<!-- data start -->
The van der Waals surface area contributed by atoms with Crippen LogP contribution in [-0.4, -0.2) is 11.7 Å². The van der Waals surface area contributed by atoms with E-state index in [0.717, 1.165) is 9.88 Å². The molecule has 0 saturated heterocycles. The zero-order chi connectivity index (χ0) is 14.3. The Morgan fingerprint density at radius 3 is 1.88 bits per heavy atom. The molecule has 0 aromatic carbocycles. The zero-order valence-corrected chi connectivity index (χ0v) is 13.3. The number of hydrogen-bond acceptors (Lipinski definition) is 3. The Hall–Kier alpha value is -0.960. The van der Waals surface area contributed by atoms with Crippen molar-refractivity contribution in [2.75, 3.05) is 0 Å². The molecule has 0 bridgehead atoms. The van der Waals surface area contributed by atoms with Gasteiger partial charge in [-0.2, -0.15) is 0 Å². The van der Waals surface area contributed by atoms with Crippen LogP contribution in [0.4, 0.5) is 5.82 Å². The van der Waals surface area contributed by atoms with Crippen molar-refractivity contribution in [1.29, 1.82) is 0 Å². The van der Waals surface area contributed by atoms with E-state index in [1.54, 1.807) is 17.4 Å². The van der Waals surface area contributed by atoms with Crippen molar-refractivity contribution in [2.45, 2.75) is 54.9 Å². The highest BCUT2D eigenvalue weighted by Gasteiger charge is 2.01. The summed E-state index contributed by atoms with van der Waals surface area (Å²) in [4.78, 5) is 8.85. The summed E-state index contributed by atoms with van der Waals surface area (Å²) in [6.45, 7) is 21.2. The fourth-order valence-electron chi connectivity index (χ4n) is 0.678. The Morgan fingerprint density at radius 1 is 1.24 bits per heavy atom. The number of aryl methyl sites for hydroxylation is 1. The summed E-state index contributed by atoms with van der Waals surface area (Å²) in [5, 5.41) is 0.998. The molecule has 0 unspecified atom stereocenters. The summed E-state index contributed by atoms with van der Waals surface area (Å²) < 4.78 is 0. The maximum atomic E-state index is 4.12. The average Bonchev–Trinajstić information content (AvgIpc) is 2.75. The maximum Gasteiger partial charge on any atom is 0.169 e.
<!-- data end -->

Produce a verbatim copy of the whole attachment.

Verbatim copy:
The van der Waals surface area contributed by atoms with Crippen LogP contribution in [-0.4, -0.2) is 11.7 Å². The van der Waals surface area contributed by atoms with E-state index in [0.717, 1.165) is 9.88 Å². The molecule has 0 saturated heterocycles. The zero-order chi connectivity index (χ0) is 14.3. The Morgan fingerprint density at radius 3 is 1.88 bits per heavy atom. The molecule has 0 aromatic carbocycles. The zero-order valence-corrected chi connectivity index (χ0v) is 13.3. The number of hydrogen-bond acceptors (Lipinski definition) is 3. The Hall–Kier alpha value is -0.960. The van der Waals surface area contributed by atoms with Crippen molar-refractivity contribution in [2.75, 3.05) is 0 Å². The molecule has 0 bridgehead atoms. The van der Waals surface area contributed by atoms with Gasteiger partial charge in [-0.2, -0.15) is 0 Å². The van der Waals surface area contributed by atoms with Crippen LogP contribution in [0.4, 0.5) is 5.82 Å². The van der Waals surface area contributed by atoms with Crippen molar-refractivity contribution in [1.29, 1.82) is 0 Å². The van der Waals surface area contributed by atoms with E-state index in [1.54, 1.807) is 17.4 Å². The van der Waals surface area contributed by atoms with Crippen molar-refractivity contribution in [2.45, 2.75) is 54.9 Å². The highest BCUT2D eigenvalue weighted by Gasteiger charge is 2.01. The summed E-state index contributed by atoms with van der Waals surface area (Å²) in [4.78, 5) is 8.85. The summed E-state index contributed by atoms with van der Waals surface area (Å²) in [6.45, 7) is 21.2. The fourth-order valence-electron chi connectivity index (χ4n) is 0.678. The Morgan fingerprint density at radius 1 is 1.24 bits per heavy atom. The number of aryl methyl sites for hydroxylation is 1. The summed E-state index contributed by atoms with van der Waals surface area (Å²) in [5, 5.41) is 0.998. The molecule has 0 unspecified atom stereocenters. The summed E-state index contributed by atoms with van der Waals surface area (Å²) < 4.78 is 0. The maximum atomic E-state index is 4.12. The average Bonchev–Trinajstić information content (AvgIpc) is 2.75. The maximum Gasteiger partial charge on any atom is 0.169 e.